- Flag Theory is like an offshore compliance consultant. They provide compliance services to businesses that want to offshore their finances. They operate in 50+ jurisdictions and aren’t tied to any particular country.
- Sovereign Research and Advisory Group offers a team of experts to help you with offshore tax and estate planning. The team focuses on legal asset protection through portfolio diversification.
- Nomad Capitalist is another leading offshore consulting firm. The team espouses a low-tax expat lifestyle, and has experience in law, administration, and finance. Their founder is fond of blocking people on Twitter who disagree with him, but they know their stuff.
- International Man was founded and run by Doug Casey and specializes in asset seizure protection. They protect business owners and HNWIs from losing their assets should their home country fall into economic or political turmoil.
Offshore finance is a pretty big deal. Governments are missing out on billions in tax revenue every year.
Estimates are difficult because this stuff is so secretive in the first place, but tax havens cost the US alone an estimated $70 billion a year — around one-fifth of its total corporate tax revenue. And somewhere between $8 – $37 trillion of personal cash is stashed away in global havens.
In the hedge-fund industry, it is considered perfectly normal to domicile funds in the Caymans or the British Virgin Islands. And this stuff isn’t just restricted to Caribbean islands. As Bloomberg’s Jesse Drucker reported earlier this year, thanks to its relatively lax disclosure laws, even America is emerging as a major tax haven and destination for offshore funds. Anonymous cash is moving in and out of the US all the time, with American lawyers and financial intermediaries helping to facilitate the flow.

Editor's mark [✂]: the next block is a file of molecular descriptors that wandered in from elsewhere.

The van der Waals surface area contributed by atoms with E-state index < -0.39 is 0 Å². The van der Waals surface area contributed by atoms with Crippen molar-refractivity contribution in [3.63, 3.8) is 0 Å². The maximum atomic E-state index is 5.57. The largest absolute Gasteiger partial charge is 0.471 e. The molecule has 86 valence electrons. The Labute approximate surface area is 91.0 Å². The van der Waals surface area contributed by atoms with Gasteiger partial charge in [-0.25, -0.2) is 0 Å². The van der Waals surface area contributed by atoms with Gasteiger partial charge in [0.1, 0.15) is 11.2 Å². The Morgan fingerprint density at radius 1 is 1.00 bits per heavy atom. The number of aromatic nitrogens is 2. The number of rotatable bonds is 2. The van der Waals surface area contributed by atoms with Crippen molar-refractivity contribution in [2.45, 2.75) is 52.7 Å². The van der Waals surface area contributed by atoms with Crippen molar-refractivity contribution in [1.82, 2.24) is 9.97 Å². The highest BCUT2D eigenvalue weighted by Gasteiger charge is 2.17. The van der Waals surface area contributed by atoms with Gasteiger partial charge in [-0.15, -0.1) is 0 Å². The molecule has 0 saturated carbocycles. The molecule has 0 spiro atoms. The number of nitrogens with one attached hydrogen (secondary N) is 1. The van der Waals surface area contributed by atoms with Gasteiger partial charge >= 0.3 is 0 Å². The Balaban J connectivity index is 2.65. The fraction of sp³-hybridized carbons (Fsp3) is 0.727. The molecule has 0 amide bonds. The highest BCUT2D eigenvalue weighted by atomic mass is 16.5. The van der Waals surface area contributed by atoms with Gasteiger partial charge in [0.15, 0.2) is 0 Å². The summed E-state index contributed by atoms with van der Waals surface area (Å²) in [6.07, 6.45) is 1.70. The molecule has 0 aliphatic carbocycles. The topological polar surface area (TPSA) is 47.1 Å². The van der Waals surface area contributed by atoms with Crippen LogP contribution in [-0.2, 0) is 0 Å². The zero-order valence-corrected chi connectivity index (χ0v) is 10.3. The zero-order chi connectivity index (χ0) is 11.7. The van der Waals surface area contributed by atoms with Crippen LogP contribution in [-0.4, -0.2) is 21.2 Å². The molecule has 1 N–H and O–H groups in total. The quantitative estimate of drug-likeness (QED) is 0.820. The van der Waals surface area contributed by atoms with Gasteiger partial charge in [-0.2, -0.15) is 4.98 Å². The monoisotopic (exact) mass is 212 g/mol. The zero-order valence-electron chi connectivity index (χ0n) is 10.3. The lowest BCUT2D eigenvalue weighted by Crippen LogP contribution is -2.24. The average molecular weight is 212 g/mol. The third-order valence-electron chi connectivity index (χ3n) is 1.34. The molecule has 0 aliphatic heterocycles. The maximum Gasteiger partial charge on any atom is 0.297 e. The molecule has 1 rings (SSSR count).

But offshore finance still gets a bad rap. There are many reasons why people and businesses would want to hold assets and bank accounts offshore. The right to privacy is very important, and not everyone with an offshore account is evading taxes,
The IRS is well aware that much of the world’s wealth is hidden in offshore accounts. In fact, the IRS has a special division dedicated to catching tax evaders with hidden offshore accounts. And they’re getting pretty good at it. In 2013, the IRS announced the Offshore Voluntary Disclosure Program (OVDP), which provides a compliance avenue to resolve income tax liabilities relating to foreign financial assets.
It’s essentially an olive branch; a form of amnesty for those who may or may not be doing something that is quite possibly but also definitely sort of illegal. 😄 You’ll pay a penalty, but hey, it beats prison!